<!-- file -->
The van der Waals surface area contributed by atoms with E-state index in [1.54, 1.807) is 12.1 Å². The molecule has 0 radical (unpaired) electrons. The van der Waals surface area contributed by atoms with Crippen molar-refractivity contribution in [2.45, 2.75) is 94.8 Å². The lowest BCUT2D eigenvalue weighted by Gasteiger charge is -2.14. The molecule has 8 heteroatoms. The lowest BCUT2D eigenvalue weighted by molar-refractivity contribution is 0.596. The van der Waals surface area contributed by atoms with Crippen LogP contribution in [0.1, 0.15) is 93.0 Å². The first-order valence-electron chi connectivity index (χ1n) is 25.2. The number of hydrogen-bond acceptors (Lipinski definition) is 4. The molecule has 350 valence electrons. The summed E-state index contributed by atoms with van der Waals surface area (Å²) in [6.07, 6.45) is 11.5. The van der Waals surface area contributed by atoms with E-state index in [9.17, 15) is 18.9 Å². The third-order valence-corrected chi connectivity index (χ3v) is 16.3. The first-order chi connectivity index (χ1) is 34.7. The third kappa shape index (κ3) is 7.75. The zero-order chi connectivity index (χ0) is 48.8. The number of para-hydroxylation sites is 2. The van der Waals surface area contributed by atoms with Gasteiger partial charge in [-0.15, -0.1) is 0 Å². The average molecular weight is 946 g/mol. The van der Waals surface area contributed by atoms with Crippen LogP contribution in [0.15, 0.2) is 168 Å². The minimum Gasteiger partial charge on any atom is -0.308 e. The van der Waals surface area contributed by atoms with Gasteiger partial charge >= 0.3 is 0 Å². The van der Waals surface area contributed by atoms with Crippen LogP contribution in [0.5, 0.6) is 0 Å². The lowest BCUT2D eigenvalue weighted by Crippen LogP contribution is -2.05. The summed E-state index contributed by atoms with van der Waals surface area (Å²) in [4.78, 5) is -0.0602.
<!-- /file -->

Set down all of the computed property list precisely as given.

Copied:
The van der Waals surface area contributed by atoms with E-state index in [1.54, 1.807) is 12.1 Å². The molecule has 0 radical (unpaired) electrons. The van der Waals surface area contributed by atoms with Crippen molar-refractivity contribution in [2.45, 2.75) is 94.8 Å². The lowest BCUT2D eigenvalue weighted by Gasteiger charge is -2.14. The molecule has 8 heteroatoms. The lowest BCUT2D eigenvalue weighted by molar-refractivity contribution is 0.596. The van der Waals surface area contributed by atoms with Crippen LogP contribution in [0.1, 0.15) is 93.0 Å². The first-order valence-electron chi connectivity index (χ1n) is 25.2. The number of hydrogen-bond acceptors (Lipinski definition) is 4. The molecule has 350 valence electrons. The summed E-state index contributed by atoms with van der Waals surface area (Å²) in [6.07, 6.45) is 11.5. The van der Waals surface area contributed by atoms with E-state index in [9.17, 15) is 18.9 Å². The third-order valence-corrected chi connectivity index (χ3v) is 16.3. The first-order chi connectivity index (χ1) is 34.7. The third kappa shape index (κ3) is 7.75. The zero-order chi connectivity index (χ0) is 48.8. The number of para-hydroxylation sites is 2. The van der Waals surface area contributed by atoms with Gasteiger partial charge in [-0.15, -0.1) is 0 Å². The average molecular weight is 946 g/mol. The van der Waals surface area contributed by atoms with Crippen LogP contribution in [0.15, 0.2) is 168 Å². The minimum Gasteiger partial charge on any atom is -0.308 e. The van der Waals surface area contributed by atoms with Gasteiger partial charge >= 0.3 is 0 Å². The van der Waals surface area contributed by atoms with Crippen LogP contribution in [0.5, 0.6) is 0 Å². The lowest BCUT2D eigenvalue weighted by Crippen LogP contribution is -2.05. The summed E-state index contributed by atoms with van der Waals surface area (Å²) in [4.78, 5) is -0.0602.